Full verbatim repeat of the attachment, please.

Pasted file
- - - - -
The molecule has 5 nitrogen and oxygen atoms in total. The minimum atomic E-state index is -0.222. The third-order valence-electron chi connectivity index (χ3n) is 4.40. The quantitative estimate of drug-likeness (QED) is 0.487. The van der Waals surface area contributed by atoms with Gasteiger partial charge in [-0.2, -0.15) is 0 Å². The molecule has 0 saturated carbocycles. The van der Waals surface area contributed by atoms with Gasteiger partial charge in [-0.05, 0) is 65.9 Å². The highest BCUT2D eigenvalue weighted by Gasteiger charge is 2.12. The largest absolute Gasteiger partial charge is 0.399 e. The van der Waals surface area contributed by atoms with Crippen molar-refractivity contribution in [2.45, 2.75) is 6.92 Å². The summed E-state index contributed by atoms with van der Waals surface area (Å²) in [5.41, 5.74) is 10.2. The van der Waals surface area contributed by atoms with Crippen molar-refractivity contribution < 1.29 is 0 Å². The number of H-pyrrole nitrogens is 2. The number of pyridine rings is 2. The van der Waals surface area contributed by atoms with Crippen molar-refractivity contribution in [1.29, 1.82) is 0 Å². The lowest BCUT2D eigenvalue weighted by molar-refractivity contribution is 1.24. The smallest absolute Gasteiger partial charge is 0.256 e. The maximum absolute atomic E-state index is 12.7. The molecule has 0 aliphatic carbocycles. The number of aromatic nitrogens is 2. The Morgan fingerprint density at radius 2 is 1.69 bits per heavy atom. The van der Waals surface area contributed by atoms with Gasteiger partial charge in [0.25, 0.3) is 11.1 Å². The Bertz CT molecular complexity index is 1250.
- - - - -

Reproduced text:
The molecule has 5 nitrogen and oxygen atoms in total. The minimum atomic E-state index is -0.222. The third-order valence-electron chi connectivity index (χ3n) is 4.40. The quantitative estimate of drug-likeness (QED) is 0.487. The van der Waals surface area contributed by atoms with Gasteiger partial charge in [-0.2, -0.15) is 0 Å². The molecule has 0 saturated carbocycles. The van der Waals surface area contributed by atoms with Gasteiger partial charge in [-0.05, 0) is 65.9 Å². The highest BCUT2D eigenvalue weighted by Gasteiger charge is 2.12. The largest absolute Gasteiger partial charge is 0.399 e. The van der Waals surface area contributed by atoms with Crippen molar-refractivity contribution in [2.45, 2.75) is 6.92 Å². The summed E-state index contributed by atoms with van der Waals surface area (Å²) in [5.41, 5.74) is 10.2. The van der Waals surface area contributed by atoms with Crippen molar-refractivity contribution < 1.29 is 0 Å². The number of H-pyrrole nitrogens is 2. The number of pyridine rings is 2. The van der Waals surface area contributed by atoms with Crippen molar-refractivity contribution in [1.29, 1.82) is 0 Å². The lowest BCUT2D eigenvalue weighted by molar-refractivity contribution is 1.24. The smallest absolute Gasteiger partial charge is 0.256 e. The maximum absolute atomic E-state index is 12.7. The molecule has 0 aliphatic carbocycles. The number of aromatic nitrogens is 2. The Morgan fingerprint density at radius 2 is 1.69 bits per heavy atom. The van der Waals surface area contributed by atoms with Gasteiger partial charge in [0.25, 0.3) is 11.1 Å². The Bertz CT molecular complexity index is 1250.